Easter flowers are a thing. Problem is nothing here is more than 4 inches out of the ground. No tulips, daffodils, hyacinths, or lilies. Not that I have any hyacinths but I will have some of the others in a month. To compensate, I bought a ham butt to roast; spiral cut.
Two friends on the pruning crew hope for rhubarb to make an Easter pie. That’s not happening this year, but they have a few small leaves. Other desserts are planned.
I did manage to plant about 400 onions. Most came from a supplier -Dixondale Farms – in southern Texas. They can supply “long day” onions. Our longest daylight is about 16 hours and the onions I get do better than one acclimated to shorter days (lower latitudes). Buying from Dixondale, I also know the length of time I can expect each time to keep in storage.
Walking through a local store I say bags of onions bulbs, both red and white. A bag of 60 was $2.49, so I bought one bag of reds. However, I know nothing about these and can only hope they are suitable for my latitude. Only about 45 of the 60 looked health. We’ll see.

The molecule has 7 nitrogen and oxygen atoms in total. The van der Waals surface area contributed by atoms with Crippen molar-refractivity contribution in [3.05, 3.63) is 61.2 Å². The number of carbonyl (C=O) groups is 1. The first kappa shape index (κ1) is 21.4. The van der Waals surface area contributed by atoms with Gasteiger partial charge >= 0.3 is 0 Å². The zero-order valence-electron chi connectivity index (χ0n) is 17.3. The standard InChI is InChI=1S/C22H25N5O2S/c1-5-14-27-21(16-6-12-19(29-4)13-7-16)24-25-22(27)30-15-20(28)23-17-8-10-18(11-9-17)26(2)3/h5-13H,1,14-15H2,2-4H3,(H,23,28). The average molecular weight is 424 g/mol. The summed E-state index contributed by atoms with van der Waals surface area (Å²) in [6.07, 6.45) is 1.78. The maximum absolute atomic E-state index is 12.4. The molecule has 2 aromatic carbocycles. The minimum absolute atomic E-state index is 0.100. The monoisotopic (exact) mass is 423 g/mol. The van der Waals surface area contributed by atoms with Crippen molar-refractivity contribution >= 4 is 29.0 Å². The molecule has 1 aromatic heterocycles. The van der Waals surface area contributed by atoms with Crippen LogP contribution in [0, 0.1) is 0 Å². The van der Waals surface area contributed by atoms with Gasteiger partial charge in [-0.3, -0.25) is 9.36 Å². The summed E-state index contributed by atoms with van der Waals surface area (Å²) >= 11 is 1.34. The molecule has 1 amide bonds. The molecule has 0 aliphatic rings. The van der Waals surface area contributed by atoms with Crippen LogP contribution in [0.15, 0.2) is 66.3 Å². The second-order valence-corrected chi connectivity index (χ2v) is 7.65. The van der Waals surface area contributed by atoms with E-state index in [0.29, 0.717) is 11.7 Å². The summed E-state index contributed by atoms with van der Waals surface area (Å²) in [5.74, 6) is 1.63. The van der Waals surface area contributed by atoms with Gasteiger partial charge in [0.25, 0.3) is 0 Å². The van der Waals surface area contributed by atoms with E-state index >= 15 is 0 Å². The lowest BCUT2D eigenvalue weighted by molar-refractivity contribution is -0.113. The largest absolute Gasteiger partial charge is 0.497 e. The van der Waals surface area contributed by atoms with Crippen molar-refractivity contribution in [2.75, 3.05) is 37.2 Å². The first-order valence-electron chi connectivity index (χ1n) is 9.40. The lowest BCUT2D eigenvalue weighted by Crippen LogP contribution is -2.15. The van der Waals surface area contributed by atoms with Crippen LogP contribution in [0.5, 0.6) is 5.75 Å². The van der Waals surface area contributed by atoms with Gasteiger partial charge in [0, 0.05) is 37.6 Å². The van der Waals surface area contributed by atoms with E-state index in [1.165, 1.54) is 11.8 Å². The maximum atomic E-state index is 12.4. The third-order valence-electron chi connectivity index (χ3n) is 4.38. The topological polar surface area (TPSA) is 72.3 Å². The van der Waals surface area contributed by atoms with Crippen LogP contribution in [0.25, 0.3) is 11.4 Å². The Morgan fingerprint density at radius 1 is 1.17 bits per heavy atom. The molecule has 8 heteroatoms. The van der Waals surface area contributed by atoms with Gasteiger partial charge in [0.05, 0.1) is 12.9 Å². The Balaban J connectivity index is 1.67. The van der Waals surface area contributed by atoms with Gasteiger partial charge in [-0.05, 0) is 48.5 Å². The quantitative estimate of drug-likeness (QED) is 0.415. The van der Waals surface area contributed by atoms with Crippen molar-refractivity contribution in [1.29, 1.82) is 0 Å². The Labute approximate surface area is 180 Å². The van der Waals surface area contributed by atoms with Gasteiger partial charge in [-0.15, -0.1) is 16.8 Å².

Once all the starts were in the ground, rain began. I’ve had light rain on and off for 36 hours and this is expected to continue until next Thursday.
I guess that’s good.

The rain caused our pruning time to decrease. We are way-way behind.

Meanwhile a moist stream of air is headed to Washington State. When this hits the mountains, some places may get snow (lots) and then rain. If, as expected, 7 inches of rain falls on the existing snow, rivers will rise rapidly and flooding can be expected. This will become news on Monday. Stay tuned.
Sometimes you see or hear of a weather warning. The wording confuses many folks (me) so one never knows when to stock up on candles and beer. Here is an image that helps – if it is a “watch” you have time to prepare. Don’t forget the candles. If it is a “warning” the preparing stage is over, so eat before the lights go out.

It is time to add wood to the stove.

Keeping Track
on the Naneum Fan